The One-horned Rhinos
The Indian Rhinoceros, internationally known as the Great Indian One Horned
Rhinoceros is a colossally built beast of truly mammoth proportions that is
next only to the Indian Elephant. Though it could once be found throughout
India in the grassy flood plains of the Indus, Ganga and Brahmaputra rivers,
it is now confined to the banks of the Brahmaputra, for its natural habitat
of marshes, grassland and swamps has constantly been turned into farmland.
The Indian rhinoceros ("rhino") has one horn, and it has skin
with loose folds which make it appear armored. A single One -Horned Rhino
are about 1.5 to 1.8 m tall. The female Indian rhino weighs 1600 kg (3500
lb); male: 2200 kg (4800 lb).
Zoological Name :
Major Sites :
The one-horned rhino is solitary in nature and spends hours wallowing in
mud and water, or feeding on grasses. It feeds mostly in the morning and
evening. It generally restricts its movements within an area of 5 sq km,
though the males may sometimes move further in search of mates. One of their
special features is the long noisy fights that occur between a male and a
female at the time of courtship. Violent encounters ensue in a series of
displays and postures involving curling of lips, and snorts and grunts.
Rhinos can be amazingly agile despite their bulk and growth, and can charge
at speeds of 4 to 8 km per hour.
Habitat & Diets
Indian rhino has been recorded from a number of habitats, including marshy
lowland and reedbeds; tall grass or bush with patches of savanna and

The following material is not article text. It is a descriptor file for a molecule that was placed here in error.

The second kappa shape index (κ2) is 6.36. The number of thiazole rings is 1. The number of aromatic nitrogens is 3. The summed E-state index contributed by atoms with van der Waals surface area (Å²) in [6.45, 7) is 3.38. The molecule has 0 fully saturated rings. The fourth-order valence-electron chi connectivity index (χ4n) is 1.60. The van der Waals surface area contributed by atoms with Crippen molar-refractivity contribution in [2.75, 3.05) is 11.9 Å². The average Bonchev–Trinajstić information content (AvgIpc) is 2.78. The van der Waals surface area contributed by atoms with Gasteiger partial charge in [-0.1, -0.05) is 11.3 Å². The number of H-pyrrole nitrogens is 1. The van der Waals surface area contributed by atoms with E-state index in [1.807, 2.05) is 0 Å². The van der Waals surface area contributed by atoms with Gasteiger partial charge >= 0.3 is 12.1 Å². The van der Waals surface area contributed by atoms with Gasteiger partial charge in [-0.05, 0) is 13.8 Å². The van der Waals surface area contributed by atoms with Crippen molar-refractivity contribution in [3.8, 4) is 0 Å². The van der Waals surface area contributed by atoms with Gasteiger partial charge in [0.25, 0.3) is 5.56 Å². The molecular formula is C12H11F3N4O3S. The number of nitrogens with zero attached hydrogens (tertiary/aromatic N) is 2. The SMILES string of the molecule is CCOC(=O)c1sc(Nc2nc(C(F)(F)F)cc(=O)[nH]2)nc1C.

occasional streams and swamps; thick tree and scrub riverine forest; and
dry, mixed forest. Some of this ecological flexibility may be due to
seasonal preferences and some to pressure from development which forces the
rhino into suboptimal habitat.
The Indian rhino mainly eats grass, reeds and twigs. It uses its prehensile
upper lip to browse tall grass and shrubs. It can fold the tip away when
feeding on short grass. Woody browse comprises about 20% of its diet during
the winter. In some localities it feeds in cultivated areas.
Indian Rhinos & Conservation
The population of the one-horned rhino has decreased due to destruction of
their natural habitat as well as uncontrolled and merciless poaching, for
the mythical aphrodisiacal properties of its horn, as well as mythical
medicinal properties of other parts of its body. One rhino horn can fetch as
much as 20,000 US dollars, and even more in the international markets.
Indian Wildlife Authorities are now making a determined effort at rhino
conservation. Translocation Projects are under operation, and the survival
of the rhinos at all odds is the final goal. The Great Indian One Horned
Rhinoceros can be found in the national reserves of